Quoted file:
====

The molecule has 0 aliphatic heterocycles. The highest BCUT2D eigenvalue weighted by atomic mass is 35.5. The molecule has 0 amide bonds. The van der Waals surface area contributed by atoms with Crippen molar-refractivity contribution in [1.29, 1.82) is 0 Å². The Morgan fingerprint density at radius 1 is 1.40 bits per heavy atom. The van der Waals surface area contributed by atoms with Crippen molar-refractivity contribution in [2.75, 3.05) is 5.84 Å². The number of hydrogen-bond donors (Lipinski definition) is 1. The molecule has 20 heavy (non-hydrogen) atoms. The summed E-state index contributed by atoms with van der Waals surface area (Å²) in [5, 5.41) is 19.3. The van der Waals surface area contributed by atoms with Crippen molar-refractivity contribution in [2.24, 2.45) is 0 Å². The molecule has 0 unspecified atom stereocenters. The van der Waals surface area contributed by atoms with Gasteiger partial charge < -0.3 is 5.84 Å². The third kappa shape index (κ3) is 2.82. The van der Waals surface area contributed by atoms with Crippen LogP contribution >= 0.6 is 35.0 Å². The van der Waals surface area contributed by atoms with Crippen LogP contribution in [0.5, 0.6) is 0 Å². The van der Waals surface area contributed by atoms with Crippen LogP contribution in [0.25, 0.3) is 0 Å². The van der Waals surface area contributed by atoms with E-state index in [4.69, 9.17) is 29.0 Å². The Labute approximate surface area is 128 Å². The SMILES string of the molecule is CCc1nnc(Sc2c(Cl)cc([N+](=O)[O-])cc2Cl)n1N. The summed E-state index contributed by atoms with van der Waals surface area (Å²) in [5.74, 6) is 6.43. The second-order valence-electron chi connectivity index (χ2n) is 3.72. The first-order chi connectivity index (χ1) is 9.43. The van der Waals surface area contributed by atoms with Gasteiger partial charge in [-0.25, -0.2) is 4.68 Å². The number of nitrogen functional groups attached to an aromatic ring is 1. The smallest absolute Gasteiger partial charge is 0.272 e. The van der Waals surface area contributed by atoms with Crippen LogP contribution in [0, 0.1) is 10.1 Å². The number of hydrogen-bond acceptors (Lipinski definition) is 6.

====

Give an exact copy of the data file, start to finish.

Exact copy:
The molecule has 0 aliphatic heterocycles. The highest BCUT2D eigenvalue weighted by atomic mass is 35.5. The molecule has 0 amide bonds. The van der Waals surface area contributed by atoms with Crippen molar-refractivity contribution in [1.29, 1.82) is 0 Å². The Morgan fingerprint density at radius 1 is 1.40 bits per heavy atom. The van der Waals surface area contributed by atoms with Crippen molar-refractivity contribution in [2.75, 3.05) is 5.84 Å². The number of hydrogen-bond donors (Lipinski definition) is 1. The molecule has 20 heavy (non-hydrogen) atoms. The summed E-state index contributed by atoms with van der Waals surface area (Å²) in [5, 5.41) is 19.3. The van der Waals surface area contributed by atoms with Crippen molar-refractivity contribution in [2.24, 2.45) is 0 Å². The molecule has 0 unspecified atom stereocenters. The van der Waals surface area contributed by atoms with Gasteiger partial charge < -0.3 is 5.84 Å². The third kappa shape index (κ3) is 2.82. The van der Waals surface area contributed by atoms with Crippen LogP contribution >= 0.6 is 35.0 Å². The van der Waals surface area contributed by atoms with Crippen LogP contribution in [0.5, 0.6) is 0 Å². The van der Waals surface area contributed by atoms with Crippen LogP contribution in [0.25, 0.3) is 0 Å². The van der Waals surface area contributed by atoms with E-state index in [4.69, 9.17) is 29.0 Å². The Labute approximate surface area is 128 Å². The SMILES string of the molecule is CCc1nnc(Sc2c(Cl)cc([N+](=O)[O-])cc2Cl)n1N. The summed E-state index contributed by atoms with van der Waals surface area (Å²) in [5.74, 6) is 6.43. The second-order valence-electron chi connectivity index (χ2n) is 3.72. The first-order chi connectivity index (χ1) is 9.43. The van der Waals surface area contributed by atoms with Gasteiger partial charge in [-0.25, -0.2) is 4.68 Å². The number of nitrogen functional groups attached to an aromatic ring is 1. The smallest absolute Gasteiger partial charge is 0.272 e. The van der Waals surface area contributed by atoms with Crippen LogP contribution in [0, 0.1) is 10.1 Å². The number of hydrogen-bond acceptors (Lipinski definition) is 6.